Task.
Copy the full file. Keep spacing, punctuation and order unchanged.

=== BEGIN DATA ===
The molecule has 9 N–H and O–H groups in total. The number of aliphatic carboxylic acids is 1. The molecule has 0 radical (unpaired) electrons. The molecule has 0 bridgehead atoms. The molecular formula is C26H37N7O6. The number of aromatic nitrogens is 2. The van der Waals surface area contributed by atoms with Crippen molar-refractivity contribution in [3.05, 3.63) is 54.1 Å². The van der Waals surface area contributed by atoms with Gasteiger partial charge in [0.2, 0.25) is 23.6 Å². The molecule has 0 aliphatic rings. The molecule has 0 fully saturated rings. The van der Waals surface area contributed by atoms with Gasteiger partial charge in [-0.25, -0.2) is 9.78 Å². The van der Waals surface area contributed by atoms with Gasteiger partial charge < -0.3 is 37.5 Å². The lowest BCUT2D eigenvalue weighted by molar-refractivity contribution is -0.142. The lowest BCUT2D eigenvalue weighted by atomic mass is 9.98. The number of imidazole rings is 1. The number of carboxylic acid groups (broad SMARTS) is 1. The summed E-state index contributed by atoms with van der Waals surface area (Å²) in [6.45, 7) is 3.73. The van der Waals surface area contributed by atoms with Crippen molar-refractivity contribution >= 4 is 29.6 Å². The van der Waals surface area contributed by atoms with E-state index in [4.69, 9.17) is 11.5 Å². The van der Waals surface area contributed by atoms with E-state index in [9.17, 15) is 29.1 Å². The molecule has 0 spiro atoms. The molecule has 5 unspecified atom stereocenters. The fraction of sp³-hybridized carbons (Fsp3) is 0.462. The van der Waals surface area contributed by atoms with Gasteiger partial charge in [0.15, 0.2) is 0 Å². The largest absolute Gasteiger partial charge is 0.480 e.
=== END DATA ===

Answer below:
The molecule has 9 N–H and O–H groups in total. The number of aliphatic carboxylic acids is 1. The molecule has 0 radical (unpaired) electrons. The molecule has 0 bridgehead atoms. The molecular formula is C26H37N7O6. The number of aromatic nitrogens is 2. The van der Waals surface area contributed by atoms with Crippen molar-refractivity contribution in [3.05, 3.63) is 54.1 Å². The van der Waals surface area contributed by atoms with Gasteiger partial charge in [0.2, 0.25) is 23.6 Å². The molecule has 0 aliphatic rings. The molecule has 0 fully saturated rings. The van der Waals surface area contributed by atoms with Gasteiger partial charge in [-0.25, -0.2) is 9.78 Å². The van der Waals surface area contributed by atoms with Gasteiger partial charge < -0.3 is 37.5 Å². The lowest BCUT2D eigenvalue weighted by molar-refractivity contribution is -0.142. The lowest BCUT2D eigenvalue weighted by atomic mass is 9.98. The number of imidazole rings is 1. The number of carboxylic acid groups (broad SMARTS) is 1. The summed E-state index contributed by atoms with van der Waals surface area (Å²) in [6.45, 7) is 3.73. The van der Waals surface area contributed by atoms with Crippen molar-refractivity contribution >= 4 is 29.6 Å². The van der Waals surface area contributed by atoms with E-state index in [4.69, 9.17) is 11.5 Å². The van der Waals surface area contributed by atoms with E-state index in [9.17, 15) is 29.1 Å². The molecule has 0 spiro atoms. The molecule has 5 unspecified atom stereocenters. The fraction of sp³-hybridized carbons (Fsp3) is 0.462. The van der Waals surface area contributed by atoms with Gasteiger partial charge in [0.15, 0.2) is 0 Å². The largest absolute Gasteiger partial charge is 0.480 e.